ON JUNE 24 a gaggle of elderly nuns, some clutching walking sticks and zimmer frames, will gather excitedly in the main concourse at Gatwick Airport, bound for the sunny (they hope) climes of picturesque Switzerland. The occasion is the departure day of the annual holiday of the Association of Senior Religious (ASR), a jamboree which regularly sees 25 or 30 sisters from a variety of orders packing their bags for ten fun-filled days of coach trips, high teas and sing-alongs.
Chatter about the forthcoming vacation filled the tea-room during an afternoon break at the ASR's annual conference, held a couple of weeks ago in Liverpool. There was talk, too, of other events the organisation is running in the near future — outings to stately homes, a canal boat cruise, a flower-arranging demonstration. In an age when we are bombarded with statistics about how top-heavy the church's religious orders are, the group which caters for their social needs is clearly one of the busiest of those listed in the annals of the Catholic Directory.
Sr Bernadette Holland, the grey-haired Lancastrian matriarch who presides over the ASR conference (her official title is that of national secretary, but there's no doubting that she's the person at the helm), agrees that hers is a busy lot. "Oh yes," she says, with feeling, "there's plenty going on. We're well known as an organisation which has activities galore. We've got lots of members, you see, and groups all around England."
Membership of the ASR, which was set up in 1974 for Notre Dame sisters and gradually expanded to include members of other religious orders, is open to any nun, brother or priest who is aged 50 or over, (although only one male — a de la Salle brother called John — was in evidence at the annual conference). At last count there were 400 plus names, overwhelmingly female, on the books, "though it's difficult to keep an accurate count, what with people dying and so on," remarks Sr Bernadette.
The aim of the organisation is to give retired and elderly religious the chance to get out and about, get to know new friends and have a bit of a social life — meeting needs which
become .apparent when aboveaverage numbers of senior nuns
coincided with the enhanced leisure opportunities afforded for religious after Vatican II.
"Basically, what happened was that about 15 years ago lots of nuns were retiring and they were at a bit of a loose end. Also, they had been given — often for the first time in their lives — the chance to go away on holiday, and many of them just didn't have anywhere to go. Their families and friends had all gone, and they were on their own. So the ASR was set up to provide elderly nuns with a group of like-minded companions for trips and holidays," explains Sr Odile, a Sister of St Mary of Namur who is press officer of the ASR.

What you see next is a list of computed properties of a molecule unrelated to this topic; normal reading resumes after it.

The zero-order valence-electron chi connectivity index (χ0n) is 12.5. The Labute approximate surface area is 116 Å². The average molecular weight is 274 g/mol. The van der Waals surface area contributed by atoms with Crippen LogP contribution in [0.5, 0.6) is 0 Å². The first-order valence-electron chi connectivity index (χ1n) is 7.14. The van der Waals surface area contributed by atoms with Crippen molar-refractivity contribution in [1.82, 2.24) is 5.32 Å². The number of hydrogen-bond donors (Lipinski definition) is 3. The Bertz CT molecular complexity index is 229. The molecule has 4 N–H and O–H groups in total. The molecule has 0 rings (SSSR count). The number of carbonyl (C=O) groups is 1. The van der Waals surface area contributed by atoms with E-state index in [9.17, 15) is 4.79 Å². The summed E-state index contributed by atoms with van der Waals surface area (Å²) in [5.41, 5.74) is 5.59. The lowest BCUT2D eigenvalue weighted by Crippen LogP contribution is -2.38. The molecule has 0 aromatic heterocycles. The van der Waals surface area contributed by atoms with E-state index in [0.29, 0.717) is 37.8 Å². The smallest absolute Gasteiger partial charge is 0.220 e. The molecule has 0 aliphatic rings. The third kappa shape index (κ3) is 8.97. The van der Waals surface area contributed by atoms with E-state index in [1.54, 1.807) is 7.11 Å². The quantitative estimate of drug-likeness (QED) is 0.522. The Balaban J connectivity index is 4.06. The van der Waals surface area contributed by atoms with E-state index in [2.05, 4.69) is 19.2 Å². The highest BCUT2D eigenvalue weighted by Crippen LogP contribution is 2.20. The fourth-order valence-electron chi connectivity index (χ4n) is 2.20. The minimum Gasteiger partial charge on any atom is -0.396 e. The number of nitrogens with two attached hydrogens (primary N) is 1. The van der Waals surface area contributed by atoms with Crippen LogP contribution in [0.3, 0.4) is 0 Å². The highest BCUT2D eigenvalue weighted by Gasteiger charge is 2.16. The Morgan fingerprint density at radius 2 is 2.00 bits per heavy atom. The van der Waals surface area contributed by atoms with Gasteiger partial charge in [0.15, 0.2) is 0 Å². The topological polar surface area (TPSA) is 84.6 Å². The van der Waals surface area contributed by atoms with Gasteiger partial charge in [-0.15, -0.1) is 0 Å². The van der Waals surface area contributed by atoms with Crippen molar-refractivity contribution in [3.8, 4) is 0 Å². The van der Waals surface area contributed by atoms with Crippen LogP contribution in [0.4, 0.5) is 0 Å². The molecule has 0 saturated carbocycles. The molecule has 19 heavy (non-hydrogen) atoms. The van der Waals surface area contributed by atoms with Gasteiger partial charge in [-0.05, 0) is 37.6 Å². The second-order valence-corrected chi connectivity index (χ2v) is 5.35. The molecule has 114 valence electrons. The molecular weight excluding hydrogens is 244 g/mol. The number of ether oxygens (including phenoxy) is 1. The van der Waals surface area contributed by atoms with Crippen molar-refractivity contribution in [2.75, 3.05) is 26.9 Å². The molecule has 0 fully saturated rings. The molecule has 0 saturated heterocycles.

There were spiritual needs, too, which the association could help meet. "What happened at Vatican II and after was that nuns tended to move out of their big convents into smaller houses, even flats, and of course in these places there weren't often resident priests to care for their spiritual needs," says Sr Odile. "So another thing we've been able to do is provide days of recollection and retreats geared to the needs of elderly religious, which helps stimulate their prayer lives." This approach has now moved further, to a look at the theology of ageing — a conference on spirituality and older people is to be held in May.
The ASR has become more concerned, in recent years, with issues surrounding their place in the church — many members feel very strongly, for example, that elderly nuns, brothers and priests have extremely valuable gifts to give to the church, and that they should not be dismissed or marginalised in old age. "Many of our members have discovered new gifts since they retired — and, of course, there are plenty of jobs we can do," explains Sr Odile.
"Among our members we've got parish workers, course instructors, someone who works for Amnesty International and someone else who records the talking newspaper for the blind. There's so much we can do. Most have lost count of the number of times we've retired, only to find ourselves being given a new job."
For an increasing proportion of older nuns, though, retirement from a teaching or social work job these days means all all-too-automatic transition to the role of carer of even older nuns (many bedridden, or severely disabled by strokes).
No community of female religious in this country is untouched by the phenomenon of large numbers of old members who need intensive, full-time attention. Finding new ways of looking after them which free the younger women for at least some of the time is an issue with which the ASR is increasingly concerned, and which Sr Bernadette is keen to air — she herself, a straightbacked Notre Dame sister with her Lancashire accent still strongly intact is, in her smart blue suit, a striking example of a sprightly, sharp 81-year-old. Oh yes, she agrees, of course many ASR members of her age aren't so fortunate with their health, and there really is a need for a forum for ideas about how best to look after them. "There are various things we've looked at and arc still looking at, such as convents and communities joining up when it comes to caring for elderly sisters," she says.
At the moment, though, the event dominating Sr Bernadette's calendar is the trip she's organising for 20 ASR members to Scotland. "I've been running a holiday up there for quite a few years now, and it's very popular," she says. "The scenery is quite breathtaking, and we have lots of day trips and outings. We do enjoy ourselves."